March 2005 WORK
RAD 17
by Ariel Gore
Before Hip Mama and Mutha Magazine and Rad Dad , before you could Google nursing after nipple piercing or gender fluid parenting, before celebrity mom rags made childrearing look glam and easy while they hid all their nannies labor, I pushed a secondhand stroller down Haight Street in San Francisco.
Breeder! some punk yelled at us from across the street. I looked down at my plain cotton spit-up covered clothes from the Goodwill. It s yuppie scum like you who are fucking up this city! the guy went on.
But the yuppie scum at my daughter s new daycare didn t want to have anything to do with me, either. They looked down their nose-job noses at me with a mixture of pity and concern.
Maia started to fuss in her stroller, so I pulled her out, sat down on the curb, and lifted my shirt to let her nurse. A bike messenger almost got hit by a Muni bus craning his neck to stare at us.
How could it be that the simple acts of getting knocked up and having a baby had alienated me from every single subculture I had ever heard of?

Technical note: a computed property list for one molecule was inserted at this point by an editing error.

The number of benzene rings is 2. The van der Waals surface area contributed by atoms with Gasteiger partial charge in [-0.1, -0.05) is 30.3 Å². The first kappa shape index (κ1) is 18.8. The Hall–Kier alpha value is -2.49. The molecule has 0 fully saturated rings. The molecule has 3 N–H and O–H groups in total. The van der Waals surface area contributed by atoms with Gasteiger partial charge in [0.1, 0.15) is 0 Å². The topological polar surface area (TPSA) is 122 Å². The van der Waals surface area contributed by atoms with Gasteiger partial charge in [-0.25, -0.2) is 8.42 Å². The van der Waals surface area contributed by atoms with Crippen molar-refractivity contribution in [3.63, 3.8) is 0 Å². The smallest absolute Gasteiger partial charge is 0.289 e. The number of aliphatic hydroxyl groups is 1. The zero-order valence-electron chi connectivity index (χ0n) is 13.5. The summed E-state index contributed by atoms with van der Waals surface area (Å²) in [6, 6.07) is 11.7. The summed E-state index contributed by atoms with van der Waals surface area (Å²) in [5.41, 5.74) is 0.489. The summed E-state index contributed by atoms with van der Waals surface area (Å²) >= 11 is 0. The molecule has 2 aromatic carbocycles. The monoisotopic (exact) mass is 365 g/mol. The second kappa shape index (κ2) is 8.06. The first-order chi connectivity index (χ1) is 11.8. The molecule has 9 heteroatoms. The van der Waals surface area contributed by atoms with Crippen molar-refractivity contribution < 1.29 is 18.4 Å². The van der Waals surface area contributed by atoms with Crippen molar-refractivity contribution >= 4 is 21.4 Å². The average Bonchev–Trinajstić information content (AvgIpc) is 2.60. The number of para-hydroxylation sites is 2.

Maia fell asleep sweetly in my arms there on the curb, and I lifted her back into her stroller, careful not to wake her. I pushed on through the light summer drizzle, made my way up to the anarchist bookstore, a little closet of a shop. I pawed through the zines- EcoPussy and Wizard Man or some such. I sighed. My pussy wasn t feeling very ecological these days and I was pretty sure I couldn t get into wizardry. I started to turn away, but suddenly the punk from across the street was standing right in front of us. Why don t you go to Barnes and Noble, breeder?
I turned back toward the zine shelf so as not to let him see the tears well up in my eyes (I was 20 years old and it was still easy to hurt my feelings). But just as I turned, from the bottom of the rows of anarchist, hippie, feminist, and punk publications, a little Xeroxed something glowed up at me, a quote from Emma Goldman: We, who pay dearly for every breath of pure, fresh air must guard against the tendency to fetter the future. Japanese electronica burst from speakers unseen and cartoon stars floated from the homemade zine and filled the tiny store.
I grabbed issue #1 of The Future Generation , quickly convinced the guy behind the old-fashioned register to let me pay the 2 in food stamps, then locked eyes with the mean unpunk punk and snarled: Fuck off.